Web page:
Thanks to Leslie Vaughn, who commented below, for alerting me that the Sonoma Valley Farmers Market has extended its hours to 1 p.m., which allows for nearby shopkeepers and employees to visit the market during their lunch break.
On a breezy Friday morning, the Sonoma Valley Certified Farmers Market is as pleasant a place to be as I can imagine. Although there is a line of customers at some of the stalls, waiting in this atmosphere is no problem. Just relax, breath in the spring air, listen to the rustling of Eucalyptus leaves and feel the breeze embrace you. There is no music at this market, just a soft murmur of conversation, the laughter of children playing nearby and the occasional clang of a horseshoe from Depot Park, which borders the market.
Hilda Schwartz, who has managed the market since 1987, sits at her stall in the middle of one of two rows of vendors, offering her beautiful photo cards and photographs, chatting with both customers and vendors and handing out information, including pamphlets that explain CalFresh, the state’s food stamp program. This market, along with several other local markets, now participates in the program.
Jacqueline Aubin of Aubin Farm sits alongside Hilda’s stall with eggs from her flock of happy chickens. Her prices–which range from $3.50 a dozen for small to $5.00 a dozen for super jumbo–are the best I’ve seen at any market.
Selections at this market reveal, if you are the observant type, the place where they are grown: Sonoma Valley is warmer than, say, Russian River Valley, and farmers who grow here are harvesting things several weeks earlier than those further west. Paul’s Produce, one of the market’s largest vendors, has extraordinary spring onions, gorgeous leeks, plump bulbs of fennel, red-stemmed dandelion greens and a huge selection of salad greens, including beautiful heads of lettuce.
Oak Hill Farm has a stunning display of tulips, anemones and ranunculi at the front of its stall, before an enormous variety of spring produce that stretches over three or four tables. Tiny French breakfast radishes are going fast and there’s a huge pile of beautiful Nantes carrots. There’s chard, dandelion greens, lots of lettuce, fennel, fat red beets and pristine asparagus. Side-by-side bins of leeks and spring onions are nearly empty.
Next to Oak Hill Farm’s stall, a smiling Adam Parks of Sebastopol’s Victorian Farmstead is offering his beef, pork and lamb and because it is a couple of days before Easter, he has a few hams (I received one in my meat CSA and it may be the best ham I’ve ever tasted). He makes the weekly drive to Sonoma because there currently is no room for him at the Sebastopol Farmers Market. The same is true of the French Garden Restaurant Farm–there’s no room at the Sebastopol market–which has a beautiful display of citrus, leeks, little artichokes, breakfast radishes, broccoli rabe, cabbage, sugar snap peas, several varieties of both lettuce and braising greens, and tiny microgreens. One little stall offers hand-mixed sprouts, shoots and flower petals that are so popular they are often sold out before the market is half over. An eclectic farmer has a selection of gorgeous succulents, bouquets and mustard greens.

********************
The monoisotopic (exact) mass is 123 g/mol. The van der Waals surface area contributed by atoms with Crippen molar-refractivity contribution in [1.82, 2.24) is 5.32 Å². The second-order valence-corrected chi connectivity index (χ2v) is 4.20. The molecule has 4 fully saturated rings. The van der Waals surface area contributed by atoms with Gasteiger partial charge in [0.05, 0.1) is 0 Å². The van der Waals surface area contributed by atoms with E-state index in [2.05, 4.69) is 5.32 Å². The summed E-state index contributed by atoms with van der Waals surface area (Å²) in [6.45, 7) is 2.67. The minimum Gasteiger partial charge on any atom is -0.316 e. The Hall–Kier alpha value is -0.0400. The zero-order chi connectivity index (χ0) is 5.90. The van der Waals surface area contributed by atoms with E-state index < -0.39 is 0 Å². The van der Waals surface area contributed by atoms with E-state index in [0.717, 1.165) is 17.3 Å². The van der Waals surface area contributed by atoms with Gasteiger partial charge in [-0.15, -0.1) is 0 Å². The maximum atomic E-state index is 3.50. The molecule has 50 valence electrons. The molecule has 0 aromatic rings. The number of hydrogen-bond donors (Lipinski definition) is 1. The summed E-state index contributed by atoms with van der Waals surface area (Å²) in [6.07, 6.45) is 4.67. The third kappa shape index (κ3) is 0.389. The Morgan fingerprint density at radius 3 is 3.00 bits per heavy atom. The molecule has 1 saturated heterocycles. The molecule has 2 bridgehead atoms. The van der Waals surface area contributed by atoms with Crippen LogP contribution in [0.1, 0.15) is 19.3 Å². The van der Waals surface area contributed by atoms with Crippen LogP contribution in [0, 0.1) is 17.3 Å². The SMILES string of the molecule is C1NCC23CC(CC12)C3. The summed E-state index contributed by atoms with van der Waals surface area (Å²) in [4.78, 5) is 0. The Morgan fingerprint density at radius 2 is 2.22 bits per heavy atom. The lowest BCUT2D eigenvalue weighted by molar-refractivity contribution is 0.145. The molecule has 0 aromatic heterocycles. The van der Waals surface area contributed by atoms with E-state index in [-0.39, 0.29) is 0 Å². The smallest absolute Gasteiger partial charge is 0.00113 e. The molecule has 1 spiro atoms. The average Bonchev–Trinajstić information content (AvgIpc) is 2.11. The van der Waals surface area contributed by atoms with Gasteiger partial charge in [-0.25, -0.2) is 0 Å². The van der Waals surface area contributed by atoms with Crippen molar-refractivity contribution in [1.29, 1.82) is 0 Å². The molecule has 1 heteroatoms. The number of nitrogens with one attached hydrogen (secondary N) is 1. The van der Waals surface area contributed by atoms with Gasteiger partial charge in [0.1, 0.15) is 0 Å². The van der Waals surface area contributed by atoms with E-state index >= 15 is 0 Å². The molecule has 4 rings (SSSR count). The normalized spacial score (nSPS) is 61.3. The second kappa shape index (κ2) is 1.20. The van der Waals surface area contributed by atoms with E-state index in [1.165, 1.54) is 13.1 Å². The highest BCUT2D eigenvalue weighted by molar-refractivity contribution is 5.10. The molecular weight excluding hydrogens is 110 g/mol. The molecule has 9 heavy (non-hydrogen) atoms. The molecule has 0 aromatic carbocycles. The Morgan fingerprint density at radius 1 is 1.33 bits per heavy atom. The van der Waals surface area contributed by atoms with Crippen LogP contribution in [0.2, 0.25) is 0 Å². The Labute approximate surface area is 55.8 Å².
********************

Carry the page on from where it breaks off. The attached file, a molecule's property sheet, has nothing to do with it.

There’s a line at Mike Zakowski’s stall, where he is pulling hot giant pretzels from his wood burning oven. A rack of rustic loaves, baked long before sunrise, stands nearby. He calls himself “The Bejkr” (pronounced “baker”) and is a bit cranky about the fact that it is rarely spelled correctly in articles about his handcrafted breads, which are absolutely wonderful. You can tell from the way he handles his pretzels and the care with which he wraps a baguette in brown paper that he is a man of focused passions. His business card, printed on paper made of hemp and recycled consumer waste, shows a man hauling an oven by bicycle.
Several vendors will be familiar to anyone who attends local farmers markets. The Ortiz Brothers have their excellent produce, Hector Alvarez offers his honey, beeswax candles, garlic and dried chilies, Spring Hill Jersey Cheese has its array of cheeses–including the very popular curds–and its butter, preferred by such chefs as Douglas Keane of Cyrus Restaurant.
There’s an enormous array of mushrooms, including the delicious maitake, and smoked wild salmon from Alaska.
These days, every farmers market has information booths and the Sonoma market is no exception. You can learn how (and why) to host an international student, chat with master gardeners, get information about worms and buy everything you need to start your own worm bin and talk with someone from RealGoods Solar. The Java Wagon offers coffee, tea and breakfasty items and the selection of hand-made crafts is both unique and interesting. An older gentleman stands next to sturdy and beautiful shopping bags and wine totes, many in faux-animal print fabrics, that he’s sewn himself. There’s jewelry, knitted, crocheted and felted items, dolls and doll clothes, gorgeous woodwork from two vendors and whimsical handmade pottery, including adorable little salt cellars with pewter spoons.
This market is a sweet place both to shop and to linger. Hilda works hard behind the scenes to weave the sort of balance of vendors required to offer both a good selection to customers and to allow each vendor to make enough money to warrant their attendance. With her decades of experience, she does a masterful job.
The Sonoma Valley Certified Farmers Market takes place year round on Friday morning from 9 a.m. to 1 p.m.. It is located on First Street West in the parking lot of Depot Park, across from Depot Hotel.